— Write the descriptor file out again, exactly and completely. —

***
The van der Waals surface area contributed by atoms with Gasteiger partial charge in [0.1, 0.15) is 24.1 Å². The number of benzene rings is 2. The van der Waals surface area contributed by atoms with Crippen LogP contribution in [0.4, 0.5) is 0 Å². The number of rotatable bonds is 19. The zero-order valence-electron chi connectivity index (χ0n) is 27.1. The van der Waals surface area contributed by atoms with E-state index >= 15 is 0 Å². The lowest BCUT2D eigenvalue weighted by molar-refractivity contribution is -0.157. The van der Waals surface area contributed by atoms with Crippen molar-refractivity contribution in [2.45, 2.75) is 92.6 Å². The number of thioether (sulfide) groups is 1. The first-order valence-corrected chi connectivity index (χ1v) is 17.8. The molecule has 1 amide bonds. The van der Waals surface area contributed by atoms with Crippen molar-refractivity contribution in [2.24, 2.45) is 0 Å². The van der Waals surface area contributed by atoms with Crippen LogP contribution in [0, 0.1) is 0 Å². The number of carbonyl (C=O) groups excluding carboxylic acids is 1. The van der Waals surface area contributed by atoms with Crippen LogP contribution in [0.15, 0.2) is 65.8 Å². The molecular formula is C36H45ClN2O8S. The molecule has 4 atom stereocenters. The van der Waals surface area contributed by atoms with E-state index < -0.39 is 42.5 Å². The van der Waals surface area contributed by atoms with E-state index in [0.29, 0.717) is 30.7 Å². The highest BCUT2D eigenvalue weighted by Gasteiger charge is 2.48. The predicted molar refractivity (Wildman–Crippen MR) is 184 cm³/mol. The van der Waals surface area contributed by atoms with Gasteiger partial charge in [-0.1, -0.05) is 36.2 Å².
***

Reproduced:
The van der Waals surface area contributed by atoms with Gasteiger partial charge in [0.1, 0.15) is 24.1 Å². The number of benzene rings is 2. The van der Waals surface area contributed by atoms with Crippen LogP contribution in [0.4, 0.5) is 0 Å². The number of rotatable bonds is 19. The zero-order valence-electron chi connectivity index (χ0n) is 27.1. The van der Waals surface area contributed by atoms with E-state index >= 15 is 0 Å². The lowest BCUT2D eigenvalue weighted by molar-refractivity contribution is -0.157. The van der Waals surface area contributed by atoms with Crippen molar-refractivity contribution in [2.45, 2.75) is 92.6 Å². The number of thioether (sulfide) groups is 1. The first-order valence-corrected chi connectivity index (χ1v) is 17.8. The molecule has 1 amide bonds. The van der Waals surface area contributed by atoms with Crippen molar-refractivity contribution in [2.24, 2.45) is 0 Å². The van der Waals surface area contributed by atoms with Crippen LogP contribution in [0, 0.1) is 0 Å². The number of carbonyl (C=O) groups excluding carboxylic acids is 1. The van der Waals surface area contributed by atoms with Crippen LogP contribution in [0.15, 0.2) is 65.8 Å². The molecular formula is C36H45ClN2O8S. The molecule has 4 atom stereocenters. The van der Waals surface area contributed by atoms with E-state index < -0.39 is 42.5 Å². The van der Waals surface area contributed by atoms with E-state index in [0.29, 0.717) is 30.7 Å². The highest BCUT2D eigenvalue weighted by Gasteiger charge is 2.48. The predicted molar refractivity (Wildman–Crippen MR) is 184 cm³/mol. The van der Waals surface area contributed by atoms with Gasteiger partial charge in [-0.1, -0.05) is 36.2 Å².